Balancing Conviction and Flexibility in Investing

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Conviction is a necessary quality for any investor – lack thereof can lead to an inability to stay the course on a successful contrarian investment. Yet without flexibility investors can easily fall prey to various behavioral biases such as anchoring and overconfidence and fail to correctly change their minds when the evidence merits doing so. The ability to properly navigate the tension between conviction and flexibility is one of the distinguishing traits of superb investors. This article explores the question of when we should stick with our convictions and when we should be flexible and change our minds.

 

When to stick with one’s conviction in investing

1.    When you have developed a well thought-out investment philosophy and process over time. Even the best processes are going to generate a substantial number of poor outcomes, so the mere appearance of some of those bad outcomes should not in and of itself cause you to drastically change your approach. It would be a big mistake to let a few individual failed applications of the process to cause you to lose faith in a framework developed over years of thought and empirical observation.

2.    When the original logic that led to your initial conclusion is still valid when taking into account all of the new evidence. For value investors this can frequently be accompanied by a period of time when the majority of market participants disagree with their conclusions. After all, that divergent view about the investment’s prospects is what led to the opportunity in the first place. Therefore it is important to not let a prolonged period of time during which the market refuses to come around to your point of view to cause you to lose your conviction in your analysis. As Warren Buffett put it, “You’re neither right nor wrong because other people agree with you. You’re right because your facts are right and your reasoning is right – and that’s the only thing that makes you right.”

3.    When there is new evidence that makes your original conclusion more likely. This can make it the correct decision to add to an investment that has done well (not a typical value-investor action) if either the likelihood of being correct is now higher or if the value estimate needs to be updated upwards due to new information.

 

When to be flexible and consider changing your opinion

1.    When sufficient counter-thesis evidence presents itself. The amount of evidence required to change your mind should vary based on the situation, but it is always important to update your view based on new incremental information. Stubbornly clinging to your original investment thesis when there is significant information that should cause you to doubt your conclusion isn’t being a contrarian – it’s just being unreasonably stubborn. There are many behavioral biases that can cause you to behave in just such a manner – a topic that I previously addressed in Behavioral Defense in Decision Making. One way to be vigilant is to keep a log of whether each new piece of information is consistent or inconsistent with the original thesis.

2.    It is important to re-examine your original logic at certain intervals, even in the absence of contrary evidence. Sometimes the facts haven’t changed for the worse, but we just made a mistake in our original conclusion based on those facts. One way to improve your odds of doing this successfully is to have another knowledgeable person present a “devil’s advocate view” – a strongly argued investment thesis for the opposite conclusion than the one that you had reached.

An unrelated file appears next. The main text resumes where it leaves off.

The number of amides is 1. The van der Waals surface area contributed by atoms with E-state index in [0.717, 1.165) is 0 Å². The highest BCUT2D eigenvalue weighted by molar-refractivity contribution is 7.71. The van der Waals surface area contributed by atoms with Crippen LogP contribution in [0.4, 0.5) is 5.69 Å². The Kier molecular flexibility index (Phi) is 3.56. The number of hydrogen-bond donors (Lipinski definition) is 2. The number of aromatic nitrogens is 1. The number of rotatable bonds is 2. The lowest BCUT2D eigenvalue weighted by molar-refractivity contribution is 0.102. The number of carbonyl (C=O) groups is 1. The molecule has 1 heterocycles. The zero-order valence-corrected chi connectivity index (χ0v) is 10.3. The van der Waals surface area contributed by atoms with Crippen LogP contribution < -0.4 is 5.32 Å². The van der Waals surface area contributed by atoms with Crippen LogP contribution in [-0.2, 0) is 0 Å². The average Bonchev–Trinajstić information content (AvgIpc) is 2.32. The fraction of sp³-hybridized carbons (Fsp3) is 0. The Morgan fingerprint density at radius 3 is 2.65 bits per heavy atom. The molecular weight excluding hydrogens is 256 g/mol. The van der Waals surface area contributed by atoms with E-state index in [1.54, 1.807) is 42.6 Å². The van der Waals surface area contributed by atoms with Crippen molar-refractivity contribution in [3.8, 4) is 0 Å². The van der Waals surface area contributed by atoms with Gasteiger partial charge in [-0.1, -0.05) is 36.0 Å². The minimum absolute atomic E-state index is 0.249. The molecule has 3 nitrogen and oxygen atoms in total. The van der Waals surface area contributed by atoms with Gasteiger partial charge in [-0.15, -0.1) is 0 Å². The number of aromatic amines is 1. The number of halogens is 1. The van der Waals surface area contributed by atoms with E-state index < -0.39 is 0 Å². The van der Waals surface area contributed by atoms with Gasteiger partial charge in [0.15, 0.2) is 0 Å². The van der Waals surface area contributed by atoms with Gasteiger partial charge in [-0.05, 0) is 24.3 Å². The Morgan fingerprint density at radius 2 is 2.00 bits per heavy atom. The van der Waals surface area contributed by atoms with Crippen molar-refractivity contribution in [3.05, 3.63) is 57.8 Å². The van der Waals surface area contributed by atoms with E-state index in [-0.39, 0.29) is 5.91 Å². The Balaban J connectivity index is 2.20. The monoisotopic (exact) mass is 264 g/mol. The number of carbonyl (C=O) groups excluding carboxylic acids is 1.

3.    Don’t anchor on the investment’s prior price. One particularly difficult situation to be flexible in investing is when an investment that you had passed on has appreciated in price, but it might still be the right decision to make that investment. Peter Lynch once told a story of a stock that he had considered at $10 per share and that he thought was worth $20+. While he was doing the analysis, the shares had appreciated to $12. He passed on buying the stock, having anchored on the initial price of $10 and waited for the shares to come back down, which they never did.

4.    Assume you have made some mistakes and aggressively search for them. A successful value investor is likely to be wrong 4 times out of 10; a concentrated investor who holds 10 to 20 investments is likely to have 4 to 8 of those ‘future mistakes’ currently in the portfolio. It’s important to take an aggressive mindset and actively search for which of the current holdings are likely to be mistakes rather than succumb to the mind’s desire to defend the original conclusions.

 

Conclusion

Knowing how to balance conviction and flexibility in investing can make the difference between a good and a great investor. You should stick to your conviction if your analysis is still correct and the facts are still consistent with your conclusion even if others disagree with you. You should also be hesitant to drastically change your overall investment process because of any short-term reason. On the other hand, you need to be flexible enough to look for contrary evidence and update your thesis when such information presents itself. Finally, by taking the mental posture that you are certain to be wrong some of the time, you can lessen the mind’s defense mechanisms and allow yourself to aggressively hunt for your own mistakes before they make an even bigger negative impact on your portfolio.